But that autumn was long, its colors and sounds muted, without the close company to which they had grown accustomed. Marriage is hard, they say. But it takes so much more than those three words to begin to tell the story of the how and the why of it. Marriage is hard when your toes can’t get warm under all of the blankets of your bed and your loved one is downstairs still working and won’t be joining you any time soon. Marriage is hard when there has been no spark, no sex, no true meeting in weeks. Marriage is hard when you wonder if life will ever get easier or better and the one you love can’t reassure you any more than you can yourself. Marriage is hard when you can’t turn your full focus onto your partner because in that moment your son will dump his entire cup of milk onto his dinner plate. Marriage is hard when you have spent all of your day’s allotment of compassion and empathy and care on someone who may or may not have noticed and you have none left for the person you most want to give it to. Marriage is hard when the moon is dark. Marriage is hard when the clouds of the storm have shrouded what stars remain. Marriage is hard.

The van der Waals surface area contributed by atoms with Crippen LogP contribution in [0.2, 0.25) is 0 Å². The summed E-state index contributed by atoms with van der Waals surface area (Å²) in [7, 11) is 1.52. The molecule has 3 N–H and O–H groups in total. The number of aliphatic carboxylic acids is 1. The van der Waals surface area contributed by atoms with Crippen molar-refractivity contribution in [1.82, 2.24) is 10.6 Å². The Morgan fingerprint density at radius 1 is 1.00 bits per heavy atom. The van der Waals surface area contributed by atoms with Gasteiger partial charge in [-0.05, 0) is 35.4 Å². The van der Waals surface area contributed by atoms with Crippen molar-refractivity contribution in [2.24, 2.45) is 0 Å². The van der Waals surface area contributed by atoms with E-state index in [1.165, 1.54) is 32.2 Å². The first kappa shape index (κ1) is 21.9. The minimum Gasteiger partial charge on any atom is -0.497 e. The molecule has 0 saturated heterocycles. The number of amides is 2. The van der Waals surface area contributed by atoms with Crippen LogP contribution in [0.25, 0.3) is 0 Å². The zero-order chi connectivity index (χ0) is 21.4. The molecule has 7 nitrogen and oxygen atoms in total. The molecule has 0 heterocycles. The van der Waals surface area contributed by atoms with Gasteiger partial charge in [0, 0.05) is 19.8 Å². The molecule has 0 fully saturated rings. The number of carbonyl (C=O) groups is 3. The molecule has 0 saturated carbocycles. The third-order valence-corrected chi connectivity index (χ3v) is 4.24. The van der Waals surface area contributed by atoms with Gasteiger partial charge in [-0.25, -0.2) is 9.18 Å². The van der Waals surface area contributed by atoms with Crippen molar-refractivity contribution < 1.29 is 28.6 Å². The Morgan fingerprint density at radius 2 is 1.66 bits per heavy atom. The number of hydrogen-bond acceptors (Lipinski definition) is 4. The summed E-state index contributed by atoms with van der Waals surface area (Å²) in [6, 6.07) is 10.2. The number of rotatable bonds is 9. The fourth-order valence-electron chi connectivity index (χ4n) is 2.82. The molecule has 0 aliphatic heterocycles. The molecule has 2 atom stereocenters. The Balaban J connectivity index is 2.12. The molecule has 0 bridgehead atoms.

A marriage doesn’t need betrayal or resentment or anger to be hard. It just needs reality.
The last quarter cord of fire wood still unstacked a month after delivery. The peeling paint on the kitchen window frame. The living room bookshelves they still have yet to purchase, though she’s wanted them since the day they first looked at the house. The bulkhead he worried won’t last another winter. The floor, uneven, that always wants sweeping. The appliances that can’t last forever. The terribly lumpy living room sofa. The tiles in the upstairs bathroom that keep coming loose. The lawn that will need one more mowing before winter…
But it had happened the year before, hadn’t it? When the toddler had been sleeping no better than he had as a newborn and they were out of their minds from sleep deprivation? And the year before that, when the drunken joy of the birth had worn off and left her cabin feverish and grasping for ideas as to what to do with a clinging newborn? And the year before that, miserably failing to get pregnant? And the year before that, new to the town, to the state, without friends or connections.